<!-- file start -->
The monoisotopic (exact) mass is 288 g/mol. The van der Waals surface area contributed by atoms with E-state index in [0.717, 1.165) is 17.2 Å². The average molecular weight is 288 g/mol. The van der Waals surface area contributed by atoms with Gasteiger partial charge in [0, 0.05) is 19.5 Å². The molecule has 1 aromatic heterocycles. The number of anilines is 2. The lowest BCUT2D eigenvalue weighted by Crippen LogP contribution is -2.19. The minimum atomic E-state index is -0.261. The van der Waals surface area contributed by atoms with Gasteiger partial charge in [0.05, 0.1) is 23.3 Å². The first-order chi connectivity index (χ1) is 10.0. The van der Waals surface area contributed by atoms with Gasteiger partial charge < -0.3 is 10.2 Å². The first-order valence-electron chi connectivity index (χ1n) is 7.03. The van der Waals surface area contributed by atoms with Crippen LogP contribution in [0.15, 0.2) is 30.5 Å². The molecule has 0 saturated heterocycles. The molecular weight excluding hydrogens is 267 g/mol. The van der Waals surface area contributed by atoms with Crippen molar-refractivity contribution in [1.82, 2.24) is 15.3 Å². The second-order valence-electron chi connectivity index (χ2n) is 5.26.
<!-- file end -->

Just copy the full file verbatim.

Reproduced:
The monoisotopic (exact) mass is 288 g/mol. The van der Waals surface area contributed by atoms with E-state index in [0.717, 1.165) is 17.2 Å². The average molecular weight is 288 g/mol. The van der Waals surface area contributed by atoms with Gasteiger partial charge in [0, 0.05) is 19.5 Å². The molecule has 1 aromatic heterocycles. The number of anilines is 2. The lowest BCUT2D eigenvalue weighted by Crippen LogP contribution is -2.19. The minimum atomic E-state index is -0.261. The van der Waals surface area contributed by atoms with Gasteiger partial charge in [0.05, 0.1) is 23.3 Å². The first-order chi connectivity index (χ1) is 10.0. The van der Waals surface area contributed by atoms with Gasteiger partial charge < -0.3 is 10.2 Å². The first-order valence-electron chi connectivity index (χ1n) is 7.03. The van der Waals surface area contributed by atoms with Crippen LogP contribution in [0.15, 0.2) is 30.5 Å². The molecule has 0 saturated heterocycles. The molecular weight excluding hydrogens is 267 g/mol. The van der Waals surface area contributed by atoms with Crippen molar-refractivity contribution in [1.82, 2.24) is 15.3 Å². The second-order valence-electron chi connectivity index (χ2n) is 5.26.